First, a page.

But if they cannot contain - If they find it inconvenient and uncomfortable to continue as widowers and widows, let them remarry.
It is better to marry than to burn - Bishop Pearce translates the original thus: For it is better to marry than to be made uneasy. Πυρουσθαι, says he, "signifies primarily to burn; but in a metaphorical sense, to be troubled, vexed, or made uneasy. So in 2 Corinthians 11:29; : Who is offended and I burn not, και ουκ εγω πυρουμαι, and I am not troubled. So in Terence, Uro hominem, is I vex him." It would be well to soften the sense of this word in reference to the subject of which the apostle speaks. He cannot mean burning with lust, no more than Virgil means so when he says, Aen. iv. ver. 68: Uritur infelix Dido, the unfortunate Dido is tormented; and in Eccl. ii. 68: Me tamen urit amor, love torments me. All this may be said with the strictest truth in such cases where the impure fire referred to above has no existence.
A curious story, which certainly casts light on the phraseology of this place, is related by Dr. Lightfoot, from the tract Kiddushin, fol. 81. "Some captive women were brought to Nehardea, and disposed in the house and the upper room of Rabbi Amram. They took away the ladder (that the women might not get down, but stay there till they were ransomed.) As one of these captives passed by the window, the light of her great beauty shined into the house. Amram (captivated) set up the ladder; and when he was got to the middle of the steps (checked by his conscience) he stopped short, and with a loud voice cried out Fire! Fire! in the house of Amram! (This he did that, the neighbors flocking in, he might be obliged to desist from the evil affection which now prevailed in him.) The rabbins ran to him, and (seeing no fire) they said, Thou hast disgraced us. To which he replied: It is better that ye be disgraced in the house of Amram in this world, then that ye be disgraced by me in the world to come. He then adjured that evil affection to go out of him, and it went out as a pillar of Fire. Amram said: Thou art Fire, and I am Flesh; yet for all that I have prevailed against thee." From this story much instruction may be derived.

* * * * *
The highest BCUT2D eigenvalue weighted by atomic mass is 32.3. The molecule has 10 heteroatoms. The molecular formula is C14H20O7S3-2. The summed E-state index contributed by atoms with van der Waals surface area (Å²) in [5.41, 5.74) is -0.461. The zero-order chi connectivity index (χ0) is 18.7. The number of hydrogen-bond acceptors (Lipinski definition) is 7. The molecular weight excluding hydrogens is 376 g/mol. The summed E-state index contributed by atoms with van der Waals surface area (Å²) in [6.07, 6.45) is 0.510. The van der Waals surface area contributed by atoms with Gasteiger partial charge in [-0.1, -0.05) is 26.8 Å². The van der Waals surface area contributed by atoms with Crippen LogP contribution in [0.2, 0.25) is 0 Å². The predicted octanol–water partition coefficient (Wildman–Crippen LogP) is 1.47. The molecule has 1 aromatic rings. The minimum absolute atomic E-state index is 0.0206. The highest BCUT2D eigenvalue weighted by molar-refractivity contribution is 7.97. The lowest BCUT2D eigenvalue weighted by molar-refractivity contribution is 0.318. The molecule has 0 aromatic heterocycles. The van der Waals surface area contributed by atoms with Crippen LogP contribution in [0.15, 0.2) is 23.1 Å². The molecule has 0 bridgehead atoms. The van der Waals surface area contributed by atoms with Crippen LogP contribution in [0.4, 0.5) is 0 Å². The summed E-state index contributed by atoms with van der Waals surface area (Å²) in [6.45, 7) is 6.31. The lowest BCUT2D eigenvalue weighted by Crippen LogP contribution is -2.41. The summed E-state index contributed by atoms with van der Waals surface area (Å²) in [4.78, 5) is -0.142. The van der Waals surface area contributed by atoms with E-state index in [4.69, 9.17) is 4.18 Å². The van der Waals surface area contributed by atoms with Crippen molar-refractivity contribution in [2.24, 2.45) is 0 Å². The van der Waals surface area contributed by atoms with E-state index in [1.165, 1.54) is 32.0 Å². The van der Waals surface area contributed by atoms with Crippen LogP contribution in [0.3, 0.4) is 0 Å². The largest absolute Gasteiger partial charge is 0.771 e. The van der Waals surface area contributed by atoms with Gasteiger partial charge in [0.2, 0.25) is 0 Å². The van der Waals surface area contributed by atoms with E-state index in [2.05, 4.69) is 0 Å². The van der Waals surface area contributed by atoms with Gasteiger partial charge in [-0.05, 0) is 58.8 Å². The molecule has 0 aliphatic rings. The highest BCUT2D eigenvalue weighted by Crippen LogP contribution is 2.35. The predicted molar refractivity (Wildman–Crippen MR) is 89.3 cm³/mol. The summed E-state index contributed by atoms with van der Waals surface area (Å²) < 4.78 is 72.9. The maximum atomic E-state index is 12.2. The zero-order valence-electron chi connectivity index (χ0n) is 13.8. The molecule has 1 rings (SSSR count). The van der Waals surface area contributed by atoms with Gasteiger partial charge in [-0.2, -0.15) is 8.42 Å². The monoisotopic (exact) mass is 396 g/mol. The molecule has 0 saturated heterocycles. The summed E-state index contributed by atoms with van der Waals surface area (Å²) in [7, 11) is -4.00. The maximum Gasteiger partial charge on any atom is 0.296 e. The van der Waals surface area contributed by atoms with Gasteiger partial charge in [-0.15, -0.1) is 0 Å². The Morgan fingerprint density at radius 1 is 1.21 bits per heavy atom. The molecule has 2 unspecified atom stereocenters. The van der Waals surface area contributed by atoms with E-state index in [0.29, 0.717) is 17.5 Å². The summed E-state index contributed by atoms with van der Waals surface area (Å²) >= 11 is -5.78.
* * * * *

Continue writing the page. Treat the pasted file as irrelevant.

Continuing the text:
But if they cannot contain - If they have not the gift of continence; if they cannot be secure against temptation; if they have not strength of virtue enough to preserve them from the danger of sin, and of bringing reproach and scandal on the church.
It is better - It is to be preferred.
Than to burn - The passion here referred to is often compared to a fire; see Virgil, Aeneas 4:68. It is better to marry, even with all the inconveniences attending the marriage life in a time of distress and persecution in the church 1 Corinthians 7:26, than to be the prey of raging, consuming, and exciting passions.